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Grey Gardens, Toronto

A new project by restaurateur Jen Agg.

Grey Gardens is an oasis for Torontonians—especially so when it opened in snowy February, 2017. A hand-painted mural of palm leaves, muted pastel furniture, and soft gold accents throughout give the feeling that one has stumbled upon an enchanting secret garden. When the restaurant opens at dusk, jewel-toned bottles lining the back of the wine bar glimmer in the candlelight. Above the stoves in the open kitchen, a collection of Le Creuset cookwear in the prettiest pastel pink is on display.

The Kensington Market restaurant is the brainchild of Jen Agg (The Black Hoof, Agrikol, Rhum Corner, and Cocktail Bar) and chef Mitch Bates (Momofuku). It’s clear that for most staff, Grey Gardens is a dream project. Everything is handled with care, from the ceramic dishes used for plating to the warm, inviting service.

Bates leads the kitchen, where seasonal ingredients are prepared with subtle Asian influences, a nod to his Momofuku days. Tender, bite-sized octopus and shrimp come in a peppery tomato broth, and roasted sunchokes are perfectly paired with salt cod and olives. The deceptively simple toasted bread with schmaltz, and a trio of pasta dishes are ideal for sharing. It’s the type of food you’re always in the mood for and makes dropping by for a quick drink nearly impossible.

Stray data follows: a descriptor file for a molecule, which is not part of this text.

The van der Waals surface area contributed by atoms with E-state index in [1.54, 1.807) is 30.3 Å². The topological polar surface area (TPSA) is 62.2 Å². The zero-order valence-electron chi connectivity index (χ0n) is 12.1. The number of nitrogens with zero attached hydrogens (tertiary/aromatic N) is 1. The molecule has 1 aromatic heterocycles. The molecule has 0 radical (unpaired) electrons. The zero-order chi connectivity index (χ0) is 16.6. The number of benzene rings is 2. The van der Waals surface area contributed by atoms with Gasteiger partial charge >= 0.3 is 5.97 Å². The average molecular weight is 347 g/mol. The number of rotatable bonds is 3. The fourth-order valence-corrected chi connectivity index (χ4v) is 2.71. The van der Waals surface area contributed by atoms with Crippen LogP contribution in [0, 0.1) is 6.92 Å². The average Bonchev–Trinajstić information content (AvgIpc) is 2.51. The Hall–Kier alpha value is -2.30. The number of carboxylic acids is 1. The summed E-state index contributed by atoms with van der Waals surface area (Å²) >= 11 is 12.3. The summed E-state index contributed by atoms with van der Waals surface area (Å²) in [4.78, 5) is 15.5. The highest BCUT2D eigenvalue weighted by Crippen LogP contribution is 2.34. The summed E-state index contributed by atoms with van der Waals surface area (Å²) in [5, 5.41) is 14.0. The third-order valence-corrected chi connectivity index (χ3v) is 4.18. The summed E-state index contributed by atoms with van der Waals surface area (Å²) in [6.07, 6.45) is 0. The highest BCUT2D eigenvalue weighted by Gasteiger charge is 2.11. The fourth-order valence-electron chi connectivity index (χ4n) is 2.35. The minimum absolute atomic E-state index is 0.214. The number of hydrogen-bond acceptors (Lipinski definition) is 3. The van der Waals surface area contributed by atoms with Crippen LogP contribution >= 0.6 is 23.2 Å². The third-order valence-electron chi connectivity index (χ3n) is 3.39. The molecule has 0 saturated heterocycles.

The wine bar features no less than 100 bottles. General manager and sommelier Jake Skakun says it “strikes the perfect balance between having a deep selection and still being highly curated.” His favourite wine available by the glass and bottle: Bellotti Bianco from Piedmont’s Cascina Degli Ulivi.

“The grape is Cortese and it’s vibrant and mineral-y while still being very easy drinking,” he says.

At just 30 seats in the dining room and another 22 at the bar, Grey Gardens is cozy. A private dining room downstairs, which provides a view of the glass-enclosed wine cellar, will undoubtedly be put to good use.

As for the similarity in name to the 1975 documentary on big and little Edie Bouvier Beale, Grey Gardens? Skakun says it’s brought up often, but the restaurant’s name was chosen as a poetic, alliterative nod to the muted but lush atmosphere of the room. However, he adds, “Jen also happens to be a fan of the movie!”

Photos by Jenna Marie Wakani.


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